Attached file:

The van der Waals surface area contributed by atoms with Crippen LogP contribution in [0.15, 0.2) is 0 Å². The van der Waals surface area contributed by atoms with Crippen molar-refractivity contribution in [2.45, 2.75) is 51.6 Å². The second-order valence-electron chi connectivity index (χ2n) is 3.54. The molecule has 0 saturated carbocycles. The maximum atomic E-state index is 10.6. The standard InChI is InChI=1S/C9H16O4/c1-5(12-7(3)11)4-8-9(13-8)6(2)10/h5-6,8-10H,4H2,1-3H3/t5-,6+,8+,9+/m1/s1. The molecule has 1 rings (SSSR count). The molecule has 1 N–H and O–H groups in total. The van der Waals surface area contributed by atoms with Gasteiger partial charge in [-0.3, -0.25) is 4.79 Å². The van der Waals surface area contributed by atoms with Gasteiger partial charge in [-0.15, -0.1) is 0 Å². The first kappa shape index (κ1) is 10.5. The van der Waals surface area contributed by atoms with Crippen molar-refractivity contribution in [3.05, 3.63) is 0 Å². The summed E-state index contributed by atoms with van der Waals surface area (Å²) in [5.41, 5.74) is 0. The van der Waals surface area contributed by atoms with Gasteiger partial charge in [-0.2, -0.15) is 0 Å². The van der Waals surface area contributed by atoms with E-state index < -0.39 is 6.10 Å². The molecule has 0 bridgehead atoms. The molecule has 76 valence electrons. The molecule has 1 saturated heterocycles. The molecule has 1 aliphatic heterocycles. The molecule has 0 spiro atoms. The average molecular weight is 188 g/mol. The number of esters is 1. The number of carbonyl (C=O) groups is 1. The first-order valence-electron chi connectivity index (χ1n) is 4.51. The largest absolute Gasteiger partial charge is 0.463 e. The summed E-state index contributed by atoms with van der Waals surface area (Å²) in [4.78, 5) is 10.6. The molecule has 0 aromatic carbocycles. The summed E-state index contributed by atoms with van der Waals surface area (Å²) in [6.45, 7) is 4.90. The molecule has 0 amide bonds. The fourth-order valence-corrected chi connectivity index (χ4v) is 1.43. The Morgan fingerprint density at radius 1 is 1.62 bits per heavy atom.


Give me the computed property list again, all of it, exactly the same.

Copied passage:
The van der Waals surface area contributed by atoms with Crippen LogP contribution in [0.15, 0.2) is 0 Å². The van der Waals surface area contributed by atoms with Crippen molar-refractivity contribution in [2.45, 2.75) is 51.6 Å². The second-order valence-electron chi connectivity index (χ2n) is 3.54. The molecule has 0 saturated carbocycles. The maximum atomic E-state index is 10.6. The standard InChI is InChI=1S/C9H16O4/c1-5(12-7(3)11)4-8-9(13-8)6(2)10/h5-6,8-10H,4H2,1-3H3/t5-,6+,8+,9+/m1/s1. The molecule has 1 rings (SSSR count). The molecule has 1 N–H and O–H groups in total. The van der Waals surface area contributed by atoms with Gasteiger partial charge in [-0.3, -0.25) is 4.79 Å². The van der Waals surface area contributed by atoms with Gasteiger partial charge in [-0.15, -0.1) is 0 Å². The first kappa shape index (κ1) is 10.5. The van der Waals surface area contributed by atoms with Crippen molar-refractivity contribution in [3.05, 3.63) is 0 Å². The summed E-state index contributed by atoms with van der Waals surface area (Å²) in [5.41, 5.74) is 0. The van der Waals surface area contributed by atoms with Gasteiger partial charge in [-0.2, -0.15) is 0 Å². The van der Waals surface area contributed by atoms with E-state index < -0.39 is 6.10 Å². The molecule has 0 bridgehead atoms. The molecule has 76 valence electrons. The molecule has 1 saturated heterocycles. The molecule has 1 aliphatic heterocycles. The molecule has 0 spiro atoms. The average molecular weight is 188 g/mol. The number of esters is 1. The number of carbonyl (C=O) groups is 1. The first-order valence-electron chi connectivity index (χ1n) is 4.51. The largest absolute Gasteiger partial charge is 0.463 e. The summed E-state index contributed by atoms with van der Waals surface area (Å²) in [4.78, 5) is 10.6. The molecule has 0 aromatic carbocycles. The summed E-state index contributed by atoms with van der Waals surface area (Å²) in [6.45, 7) is 4.90. The molecule has 0 amide bonds. The fourth-order valence-corrected chi connectivity index (χ4v) is 1.43. The Morgan fingerprint density at radius 1 is 1.62 bits per heavy atom.